Liu Xiaobo and the Tiananmen Non-Massacre
Liu Xiaobo and the Tiananmen Non-Massacre
Beijing seems to be its own worst enemy. By continuing its seemingly vindictive pursuit of activists involved in the May-June, 1989, Tiananmen student protests – the persecution of recently deceased human rights advocate, Liu Xiaobo, in particular – it risks enormous harm to its international image, in the West especially. Why does it do this?
The fact is that the West and Beijing have very different views about what happened in May-June 1989. In the West it used to be called the ‘Tiananmen Square massacre.’ Now it is described as a crackdown on harmless protestors. But would a Chinese regime headed by a reformist, Deng Xiaoping, which had allowed reform-demanding students to occupy its large, iconic Tiananmen Square for almost a month want suddenly to massacre or violently suppress those students?
In fact there were two ’Tiananmens.’ One was the student protest in Tiananmen Square – an embarrassment to the regime but never a threat. Some in the regime even sympathised with it; the communist party general secretary Zhao Ziyang, even tried to negotiate with the students. The eventual removal of the students from the Square was done peacefully. Would that the same had been the fate of student protestors in Thailand (1976, more than 100 killed), Mexico (1968, 300-400 killed) and in many other non-democratic nations.
The other and much more violent ‘Tiananmen’ was a very different affair. It began with deadly petrol-bomb attacks by angry citizens on the vehicles carrying government soldiers sent to remove students from the Square. Some of the petrol-bombed solders then lashed out with revenge attacks on the angry citizens and any students supporting them. Somehow in the eyes of our lazy, bigoted Western media (President Trump is right) the violence of those counter-attacks against the angry citizens and students outside the Square became a brutal attack on the students inside the Square even though any number of eyewitnesses, including a Spanish TV crew, inside the Square say they saw no such violence. The absurdity of it all is well shown up in the report by Jay Williams of the Columbia School of Journalism, and who saw what happened: ‘The Myth of Tiananmen – And the price of a passive press’ (available on the internet, along with the objective reports of the US Embassy in Beijing at the time.)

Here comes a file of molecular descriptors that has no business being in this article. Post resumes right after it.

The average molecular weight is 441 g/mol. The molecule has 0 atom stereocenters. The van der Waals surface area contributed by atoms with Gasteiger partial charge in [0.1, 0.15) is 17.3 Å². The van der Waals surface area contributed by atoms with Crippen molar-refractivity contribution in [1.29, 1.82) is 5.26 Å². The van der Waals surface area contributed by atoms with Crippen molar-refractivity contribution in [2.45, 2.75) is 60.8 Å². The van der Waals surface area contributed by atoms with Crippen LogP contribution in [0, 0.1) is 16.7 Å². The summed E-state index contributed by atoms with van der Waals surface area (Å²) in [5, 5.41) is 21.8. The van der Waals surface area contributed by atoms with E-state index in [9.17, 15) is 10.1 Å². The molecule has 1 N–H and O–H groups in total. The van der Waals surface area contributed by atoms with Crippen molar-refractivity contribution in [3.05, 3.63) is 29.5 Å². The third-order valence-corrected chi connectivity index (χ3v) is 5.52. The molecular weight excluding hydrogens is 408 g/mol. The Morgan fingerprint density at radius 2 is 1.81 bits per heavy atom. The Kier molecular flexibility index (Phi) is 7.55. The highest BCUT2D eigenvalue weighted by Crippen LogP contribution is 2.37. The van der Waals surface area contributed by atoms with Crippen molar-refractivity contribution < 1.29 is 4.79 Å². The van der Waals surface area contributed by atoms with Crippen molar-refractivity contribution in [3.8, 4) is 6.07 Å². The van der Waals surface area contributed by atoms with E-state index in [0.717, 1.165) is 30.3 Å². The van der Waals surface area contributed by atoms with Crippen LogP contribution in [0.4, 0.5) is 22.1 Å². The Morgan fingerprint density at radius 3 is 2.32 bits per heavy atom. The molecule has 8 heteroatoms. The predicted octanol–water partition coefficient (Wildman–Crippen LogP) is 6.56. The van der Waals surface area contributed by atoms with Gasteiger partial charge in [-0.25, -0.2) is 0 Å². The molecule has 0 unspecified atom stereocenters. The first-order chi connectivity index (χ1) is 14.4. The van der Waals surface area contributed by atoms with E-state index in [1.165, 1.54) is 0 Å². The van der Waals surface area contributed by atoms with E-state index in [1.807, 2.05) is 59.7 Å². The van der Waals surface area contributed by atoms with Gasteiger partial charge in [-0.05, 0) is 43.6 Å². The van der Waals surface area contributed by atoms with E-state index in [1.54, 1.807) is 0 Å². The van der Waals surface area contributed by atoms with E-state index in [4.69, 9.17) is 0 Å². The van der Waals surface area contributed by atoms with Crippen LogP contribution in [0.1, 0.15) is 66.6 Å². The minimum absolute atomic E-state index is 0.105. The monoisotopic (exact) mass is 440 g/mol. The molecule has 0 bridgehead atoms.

Ironically if the regime wants to blame anyone for the violence outside the Square it should begin with itself. It had badly mistreated its citizens for much of the previous thirty years – the stupidities of Mao Zedong’s 1959-62 Great Leap Forward resulting in millions of starvation deaths followed by the cruelties of the 1966-76 Great Cultural Revolution with colleague set against colleague, student against student, in a bitter, senseless ideological war. The resulting national mood was poisonous, as I discovered on 1971-73 visits.
With the death of Mao and the downfall of his satraps – the notorious Gang of Four – normalcy slowly returned, thanks mainly to the reformer Deng Xiaoping and his predecessor, premier Zhou Enlai, who in 1971 launched the pingpong diplomacy as a way to force China to open up to the outside world. But improvements were slow. As late as 1989 the mood in the nation was still sulfurous. In the streets around Tiananmen Square during the student protests the anti-regime crowds were gathering ominously.